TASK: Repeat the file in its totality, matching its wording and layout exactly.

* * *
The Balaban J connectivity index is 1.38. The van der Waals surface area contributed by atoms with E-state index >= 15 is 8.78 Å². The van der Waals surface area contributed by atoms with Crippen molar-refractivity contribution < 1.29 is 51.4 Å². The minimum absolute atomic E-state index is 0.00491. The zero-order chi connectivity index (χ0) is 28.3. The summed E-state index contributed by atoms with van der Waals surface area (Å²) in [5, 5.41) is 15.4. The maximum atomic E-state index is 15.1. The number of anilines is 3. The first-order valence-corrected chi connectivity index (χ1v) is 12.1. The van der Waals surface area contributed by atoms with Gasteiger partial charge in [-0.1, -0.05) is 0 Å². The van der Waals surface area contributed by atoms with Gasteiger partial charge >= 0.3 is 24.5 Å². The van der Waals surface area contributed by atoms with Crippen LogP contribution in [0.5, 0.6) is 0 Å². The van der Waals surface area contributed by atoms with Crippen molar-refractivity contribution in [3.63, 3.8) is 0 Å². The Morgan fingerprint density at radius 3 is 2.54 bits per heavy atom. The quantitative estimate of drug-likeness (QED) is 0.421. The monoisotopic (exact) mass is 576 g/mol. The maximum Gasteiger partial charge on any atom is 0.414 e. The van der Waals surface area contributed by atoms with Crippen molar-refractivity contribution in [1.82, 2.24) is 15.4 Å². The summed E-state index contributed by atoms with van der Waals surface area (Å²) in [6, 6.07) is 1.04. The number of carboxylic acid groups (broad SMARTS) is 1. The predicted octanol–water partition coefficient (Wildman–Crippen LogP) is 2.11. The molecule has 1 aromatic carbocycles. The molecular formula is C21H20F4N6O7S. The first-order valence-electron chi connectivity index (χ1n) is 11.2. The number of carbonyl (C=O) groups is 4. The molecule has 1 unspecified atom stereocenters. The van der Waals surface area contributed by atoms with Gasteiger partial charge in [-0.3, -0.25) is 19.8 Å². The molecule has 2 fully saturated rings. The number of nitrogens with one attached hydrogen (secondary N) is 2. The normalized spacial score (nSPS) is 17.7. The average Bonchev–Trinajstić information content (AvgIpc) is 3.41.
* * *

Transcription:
The Balaban J connectivity index is 1.38. The van der Waals surface area contributed by atoms with E-state index >= 15 is 8.78 Å². The van der Waals surface area contributed by atoms with Crippen molar-refractivity contribution < 1.29 is 51.4 Å². The minimum absolute atomic E-state index is 0.00491. The zero-order chi connectivity index (χ0) is 28.3. The summed E-state index contributed by atoms with van der Waals surface area (Å²) in [5, 5.41) is 15.4. The maximum atomic E-state index is 15.1. The number of anilines is 3. The first-order valence-corrected chi connectivity index (χ1v) is 12.1. The van der Waals surface area contributed by atoms with Gasteiger partial charge in [-0.1, -0.05) is 0 Å². The van der Waals surface area contributed by atoms with Gasteiger partial charge >= 0.3 is 24.5 Å². The van der Waals surface area contributed by atoms with Crippen LogP contribution in [0.5, 0.6) is 0 Å². The van der Waals surface area contributed by atoms with Crippen molar-refractivity contribution in [3.63, 3.8) is 0 Å². The Morgan fingerprint density at radius 3 is 2.54 bits per heavy atom. The quantitative estimate of drug-likeness (QED) is 0.421. The monoisotopic (exact) mass is 576 g/mol. The maximum Gasteiger partial charge on any atom is 0.414 e. The van der Waals surface area contributed by atoms with Crippen molar-refractivity contribution in [1.82, 2.24) is 15.4 Å². The summed E-state index contributed by atoms with van der Waals surface area (Å²) in [6, 6.07) is 1.04. The number of carboxylic acid groups (broad SMARTS) is 1. The predicted octanol–water partition coefficient (Wildman–Crippen LogP) is 2.11. The molecule has 1 aromatic carbocycles. The molecular formula is C21H20F4N6O7S. The first-order valence-electron chi connectivity index (χ1n) is 11.2. The number of carbonyl (C=O) groups is 4. The molecule has 1 unspecified atom stereocenters. The van der Waals surface area contributed by atoms with Gasteiger partial charge in [-0.3, -0.25) is 19.8 Å². The molecule has 2 fully saturated rings. The number of nitrogens with one attached hydrogen (secondary N) is 2. The normalized spacial score (nSPS) is 17.7. The average Bonchev–Trinajstić information content (AvgIpc) is 3.41.